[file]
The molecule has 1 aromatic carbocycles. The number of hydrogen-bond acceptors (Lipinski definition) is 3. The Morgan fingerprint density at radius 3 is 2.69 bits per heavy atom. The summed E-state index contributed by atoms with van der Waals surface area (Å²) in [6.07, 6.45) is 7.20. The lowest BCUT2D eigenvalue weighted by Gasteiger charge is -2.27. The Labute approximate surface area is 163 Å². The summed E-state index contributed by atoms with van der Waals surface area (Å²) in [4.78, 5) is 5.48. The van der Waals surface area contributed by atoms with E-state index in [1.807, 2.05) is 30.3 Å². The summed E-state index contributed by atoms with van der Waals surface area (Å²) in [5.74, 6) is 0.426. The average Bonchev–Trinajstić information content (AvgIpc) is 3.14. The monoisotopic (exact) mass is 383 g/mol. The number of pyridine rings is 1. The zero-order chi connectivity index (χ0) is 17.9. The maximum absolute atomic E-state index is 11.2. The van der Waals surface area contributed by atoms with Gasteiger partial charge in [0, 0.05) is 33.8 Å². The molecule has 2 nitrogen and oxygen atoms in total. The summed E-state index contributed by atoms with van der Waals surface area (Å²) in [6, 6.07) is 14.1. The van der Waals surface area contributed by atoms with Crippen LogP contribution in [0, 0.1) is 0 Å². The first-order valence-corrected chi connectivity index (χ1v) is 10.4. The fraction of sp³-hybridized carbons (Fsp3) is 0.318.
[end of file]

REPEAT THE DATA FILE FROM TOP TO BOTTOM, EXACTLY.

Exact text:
The molecule has 1 aromatic carbocycles. The number of hydrogen-bond acceptors (Lipinski definition) is 3. The Morgan fingerprint density at radius 3 is 2.69 bits per heavy atom. The summed E-state index contributed by atoms with van der Waals surface area (Å²) in [6.07, 6.45) is 7.20. The lowest BCUT2D eigenvalue weighted by Gasteiger charge is -2.27. The Labute approximate surface area is 163 Å². The summed E-state index contributed by atoms with van der Waals surface area (Å²) in [4.78, 5) is 5.48. The van der Waals surface area contributed by atoms with E-state index in [1.807, 2.05) is 30.3 Å². The summed E-state index contributed by atoms with van der Waals surface area (Å²) in [5.74, 6) is 0.426. The average Bonchev–Trinajstić information content (AvgIpc) is 3.14. The monoisotopic (exact) mass is 383 g/mol. The number of pyridine rings is 1. The zero-order chi connectivity index (χ0) is 17.9. The maximum absolute atomic E-state index is 11.2. The van der Waals surface area contributed by atoms with Gasteiger partial charge in [0, 0.05) is 33.8 Å². The molecule has 2 nitrogen and oxygen atoms in total. The summed E-state index contributed by atoms with van der Waals surface area (Å²) in [6, 6.07) is 14.1. The van der Waals surface area contributed by atoms with Crippen LogP contribution in [0, 0.1) is 0 Å². The first-order valence-corrected chi connectivity index (χ1v) is 10.4. The fraction of sp³-hybridized carbons (Fsp3) is 0.318.